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Buprenorphine as an intoxicant

Published 20 December 2005. Updated 1 April 2015.

Buprenorphine (Temgesic® and buprenorphine / naloxone combination drug Suboxone®) is not only a medical drug but also the most commonly used opioid among the Finnish drug users. The naloxone in the Suboxone® medicinal product aims to prevent the drug’s abuse through injections.

Originally, buprenorphine was used as a medication for strong pain. Later on, it was observed to be suitable as detoxification and substitution medication for opiate addicts. The Temgesic and Suboxone used in Finland are sublingual tablets, which means that they dissolve under the patient’s tongue, releasing the active substance into the body through oral mucosa. In medical substitution treatment, the client usually takes one tablet per day at the treatment location.

When used as an intoxicant, buprenorphine is usually used through intravenous injections. Due to this specific reason, buprenorphine is a very problematic medical substance if misused, as it is not intended to be injected. Buprenorphine contains e.g. corn starch and other bonding agents that may cause various damage and infections to veins.

When injected, the bonding agents of tablet-form medication can cause severe changes to the ocular fundus. These changes can cause visual impairment. Some of the buprenorphine users aim to prevent injecting the substance and instead inhale the drug through nasal mucosa. This is a less risky method than intravenous injections, but it has its own set of problems. Nasal mucosa are sensitive and may become damaged.

When using buprenorphine as an intoxicant, the goal is to achieve some kind of intoxicated state. In intravenous use of buprenorphine, the effect is naturally different than when dissolved under tongue. Often, clients describe that the effect starts sooner if the substance is injected and, if the use is not frequent or the person has not used opiates often, the substance has a similar effect than other opiates. In such cases, the narcotic effect can be seen and experienced.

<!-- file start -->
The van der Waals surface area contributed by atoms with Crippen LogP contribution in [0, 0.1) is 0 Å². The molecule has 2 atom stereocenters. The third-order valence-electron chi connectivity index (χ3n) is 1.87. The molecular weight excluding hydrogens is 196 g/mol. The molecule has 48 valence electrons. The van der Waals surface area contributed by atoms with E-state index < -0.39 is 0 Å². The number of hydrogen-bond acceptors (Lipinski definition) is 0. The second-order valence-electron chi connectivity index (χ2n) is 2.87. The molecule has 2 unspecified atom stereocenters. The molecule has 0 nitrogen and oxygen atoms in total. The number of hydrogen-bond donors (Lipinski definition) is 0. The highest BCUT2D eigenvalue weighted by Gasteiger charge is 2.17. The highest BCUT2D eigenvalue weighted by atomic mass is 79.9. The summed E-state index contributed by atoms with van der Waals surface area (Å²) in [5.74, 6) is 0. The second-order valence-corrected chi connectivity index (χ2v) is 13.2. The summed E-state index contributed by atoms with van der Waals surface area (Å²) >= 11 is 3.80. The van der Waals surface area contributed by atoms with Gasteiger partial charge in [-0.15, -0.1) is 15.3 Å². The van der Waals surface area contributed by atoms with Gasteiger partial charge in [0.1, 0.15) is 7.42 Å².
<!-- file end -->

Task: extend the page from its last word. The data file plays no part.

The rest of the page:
If the person has used buprenorphine or other opiates for a long time, the situation is different. In such cases, buprenorphine does not ‘kick in’ – the user does not achieve the sense of euphoria, but instead feels the medicine’s effect by staying healthy and free of the withdrawal symptoms of opiates. Many long-term drug users prefer to talk about buprenorphine as a medicinal drug and do not necessary consider it as an intoxicant.

Buprenorphine is often also used together with various benzodiazepines or cannabis. Even though buprenorphine can be considered safe, for example when compared to heroin, using it together with benzodiazepines is life-threatening, especially if alcohol is involved. Fatalities reported in connection to the use of buprenorphine are exclusively related to the simultaneous use of these three substances, buprenorphine, benzodiazepines and alcohol.

Buprenorphine has become very popular in Finland and, these days, many users have reported starting their use of opiates/opioids with buprenorphine. Several young users of buprenorphine start its use directly in connection to using cannabis or even without it.

Both in proper medical use and in the uncontrolled abuse of the substance, quitting regular use usually causes withdrawal symptoms. Many people describe that the withdrawal symptoms of buprenorphine can be even more long-term than those caused by heroin, for example. In all use of this drug, it should be taken into account that buprenorphine, like any other opiate/opioid, may cause an addiction.

Anne Hietalahti
specialist nurse

Updated by:
Kristiina Niinivaara
Doctor, A-Clinic Foundation

Virpi Koivunen
specialist nurse, A-Clinic Foundation